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Are the outdoors officially cool?

The adventure-loving hipster now has a bible in new coffee-table book The Outsiders

  • Are the outdoors officially cool?
  • Are the outdoors officially cool?
  • Are the outdoors officially cool?
  • Are the outdoors officially cool?
  • Are the outdoors officially cool?
  • Are the outdoors officially cool?

Text by Toby Skinner / Photography: Liz McBurney

Conventional wisdom once had it that people concerned with style and good design lived in cities, while country bumpkins went camping, mountain biking and climbing hills.

If that idea still exists at all, it’s thoroughly debunked by The Outsiders: New Outdoor Creativity, a new book from trendy German coffee-table publishers Gestalten, whose stated goal is to reach “aficionados of cutting-edge visual culture worldwide”. It’s both a series of essays and photography about the outdoors, and a showcase for innovative outdoor brands around the world, from Denver’s Topo Designs to Denmark’s Nordisk tents.

Though edited by a Brit and published in Germany, The Outsiders was conceived in Norway. Editor Jeffrey Bowman is an illustrator who is doing a research thesis on the outdoors and its influence on visual culture. In 2012 he was teaching at a college near Manchester, in the UK, when one of his students suggested he might like her hometown of Hemsedal.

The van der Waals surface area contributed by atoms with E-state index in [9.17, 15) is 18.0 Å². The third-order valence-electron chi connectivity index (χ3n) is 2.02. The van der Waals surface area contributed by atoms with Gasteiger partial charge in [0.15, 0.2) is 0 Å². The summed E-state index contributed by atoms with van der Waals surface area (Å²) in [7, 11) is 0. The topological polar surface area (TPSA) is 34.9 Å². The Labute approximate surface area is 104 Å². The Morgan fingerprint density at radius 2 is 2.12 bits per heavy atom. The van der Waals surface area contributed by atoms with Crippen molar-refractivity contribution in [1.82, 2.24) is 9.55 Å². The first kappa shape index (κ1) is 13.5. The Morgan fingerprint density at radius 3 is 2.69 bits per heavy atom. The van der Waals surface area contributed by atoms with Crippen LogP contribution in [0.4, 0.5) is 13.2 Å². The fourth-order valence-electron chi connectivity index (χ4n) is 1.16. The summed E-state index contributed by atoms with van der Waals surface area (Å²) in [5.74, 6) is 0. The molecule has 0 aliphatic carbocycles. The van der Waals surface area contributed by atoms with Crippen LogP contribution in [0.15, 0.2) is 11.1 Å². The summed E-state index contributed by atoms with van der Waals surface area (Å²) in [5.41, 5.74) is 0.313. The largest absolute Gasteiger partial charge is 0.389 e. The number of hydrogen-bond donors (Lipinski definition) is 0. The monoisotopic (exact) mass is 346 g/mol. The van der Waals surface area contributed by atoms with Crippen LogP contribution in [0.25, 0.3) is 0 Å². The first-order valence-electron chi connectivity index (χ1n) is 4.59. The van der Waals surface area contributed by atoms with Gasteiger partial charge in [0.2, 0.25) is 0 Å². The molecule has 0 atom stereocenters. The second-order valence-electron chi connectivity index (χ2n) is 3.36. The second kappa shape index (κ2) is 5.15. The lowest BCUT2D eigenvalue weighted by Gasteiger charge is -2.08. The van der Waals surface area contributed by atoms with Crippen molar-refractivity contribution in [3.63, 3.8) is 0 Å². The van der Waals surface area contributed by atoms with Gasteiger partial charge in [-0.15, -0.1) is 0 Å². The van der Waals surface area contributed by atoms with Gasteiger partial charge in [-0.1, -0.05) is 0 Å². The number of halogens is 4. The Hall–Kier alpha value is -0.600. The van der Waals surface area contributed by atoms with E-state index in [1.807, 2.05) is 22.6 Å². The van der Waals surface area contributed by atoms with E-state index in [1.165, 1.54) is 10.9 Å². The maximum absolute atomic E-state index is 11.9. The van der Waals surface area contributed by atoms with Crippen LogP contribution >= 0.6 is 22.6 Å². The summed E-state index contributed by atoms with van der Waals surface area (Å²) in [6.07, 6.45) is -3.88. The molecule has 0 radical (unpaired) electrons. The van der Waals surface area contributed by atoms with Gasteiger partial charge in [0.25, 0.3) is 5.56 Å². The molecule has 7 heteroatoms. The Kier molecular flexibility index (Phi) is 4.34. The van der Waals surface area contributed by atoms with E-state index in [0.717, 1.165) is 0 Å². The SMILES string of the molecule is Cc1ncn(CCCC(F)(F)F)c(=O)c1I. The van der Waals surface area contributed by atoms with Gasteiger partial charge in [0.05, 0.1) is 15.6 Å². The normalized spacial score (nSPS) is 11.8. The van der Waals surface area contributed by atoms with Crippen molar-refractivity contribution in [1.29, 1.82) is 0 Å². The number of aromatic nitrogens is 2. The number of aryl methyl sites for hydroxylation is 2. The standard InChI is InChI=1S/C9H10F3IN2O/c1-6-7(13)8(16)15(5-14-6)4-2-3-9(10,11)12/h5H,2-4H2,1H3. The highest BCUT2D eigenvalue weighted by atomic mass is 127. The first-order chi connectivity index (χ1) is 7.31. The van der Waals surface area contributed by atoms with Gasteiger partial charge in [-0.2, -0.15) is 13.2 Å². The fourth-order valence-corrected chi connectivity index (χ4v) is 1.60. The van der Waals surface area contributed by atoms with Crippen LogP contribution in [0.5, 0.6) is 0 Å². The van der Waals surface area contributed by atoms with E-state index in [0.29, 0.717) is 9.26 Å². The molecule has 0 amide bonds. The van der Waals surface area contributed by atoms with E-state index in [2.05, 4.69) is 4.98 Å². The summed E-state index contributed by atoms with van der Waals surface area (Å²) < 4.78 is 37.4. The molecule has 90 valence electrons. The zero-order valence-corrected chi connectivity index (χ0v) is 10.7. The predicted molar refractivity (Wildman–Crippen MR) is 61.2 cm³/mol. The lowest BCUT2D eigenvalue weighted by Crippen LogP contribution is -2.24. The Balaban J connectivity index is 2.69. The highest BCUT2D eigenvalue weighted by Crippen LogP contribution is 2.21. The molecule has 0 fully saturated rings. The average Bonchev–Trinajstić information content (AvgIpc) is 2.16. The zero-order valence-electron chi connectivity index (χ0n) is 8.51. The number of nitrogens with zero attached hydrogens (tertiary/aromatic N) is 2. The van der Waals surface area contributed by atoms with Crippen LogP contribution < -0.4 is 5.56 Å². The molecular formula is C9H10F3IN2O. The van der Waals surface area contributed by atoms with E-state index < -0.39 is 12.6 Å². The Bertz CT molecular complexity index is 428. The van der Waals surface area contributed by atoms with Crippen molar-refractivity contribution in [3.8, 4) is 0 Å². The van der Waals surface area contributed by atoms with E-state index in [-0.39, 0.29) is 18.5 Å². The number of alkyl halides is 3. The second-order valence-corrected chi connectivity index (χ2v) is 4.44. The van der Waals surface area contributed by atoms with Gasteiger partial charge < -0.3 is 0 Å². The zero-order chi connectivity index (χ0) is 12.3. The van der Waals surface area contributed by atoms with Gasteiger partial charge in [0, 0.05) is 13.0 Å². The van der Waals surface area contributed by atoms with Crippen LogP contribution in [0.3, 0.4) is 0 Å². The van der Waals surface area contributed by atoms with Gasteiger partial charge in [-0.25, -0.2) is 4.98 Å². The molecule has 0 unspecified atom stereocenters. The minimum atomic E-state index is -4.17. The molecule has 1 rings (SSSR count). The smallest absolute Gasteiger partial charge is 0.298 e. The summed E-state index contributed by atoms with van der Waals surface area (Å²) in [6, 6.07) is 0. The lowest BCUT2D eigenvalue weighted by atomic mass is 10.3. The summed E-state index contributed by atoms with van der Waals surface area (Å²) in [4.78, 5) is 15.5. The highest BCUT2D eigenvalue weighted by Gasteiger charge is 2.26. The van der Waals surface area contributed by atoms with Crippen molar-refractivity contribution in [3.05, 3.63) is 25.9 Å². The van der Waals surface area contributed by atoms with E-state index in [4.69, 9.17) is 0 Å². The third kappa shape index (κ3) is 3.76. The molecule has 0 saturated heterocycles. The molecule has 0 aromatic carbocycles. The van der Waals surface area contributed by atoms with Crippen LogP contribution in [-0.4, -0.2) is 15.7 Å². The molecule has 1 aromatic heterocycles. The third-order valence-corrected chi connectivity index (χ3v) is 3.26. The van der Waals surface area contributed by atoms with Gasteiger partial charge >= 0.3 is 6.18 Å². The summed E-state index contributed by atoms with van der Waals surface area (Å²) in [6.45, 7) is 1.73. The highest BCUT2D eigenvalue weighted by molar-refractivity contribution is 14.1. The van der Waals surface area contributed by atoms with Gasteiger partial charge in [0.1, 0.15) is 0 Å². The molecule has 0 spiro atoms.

“I originally just went for two days but it was a revelation to me,” says Bowman. “I ended up falling in love, and spending a summer and two winters there. A lot of it is the culture. There are a lot of young, creative, savvy people going out into nature, and the outdoors lifestyle is ingrained, with more of a focus on a work-life balance. It’s a mix I found inspiring.”

Hemsedal, says Bowman, helped form the concept of The Outsiders, which was co-edited by Gestalten’s Sven Ehmann and Robert Klanten. It’s a bit like a high-concept magazine in book form, with elegant product spreads and lots of cool ideas, from hanging tents to foldable kayaks and driftwood surfboards. “We wanted to showcase honest brands that really live the kind of ethos we’re talking about,” says Bowman.

The aim of the book, he says, is less about being hip and more about democratising the outdoors. “It’s about inspiring everyone to get out there – an adventure doesn’t have to be some unattainable, life-defying challenge, as the recent microadventure trend has shown.”

There’s also, he says, a form of digital detox behind the book. “In many ways, the modern urban lifestyle has cracked,” says Bowman. “Young people are saturated with phones and social media and they’ve started to feel a disconnect. People are starting to see the simplicity and beauty of just being out there.”  
 
Hemsedal is four hours’ drive from Oslo; Norwegian flies to Oslo from more than 100 destinations. Book flights, a hotel and a rental car at norwegian.com


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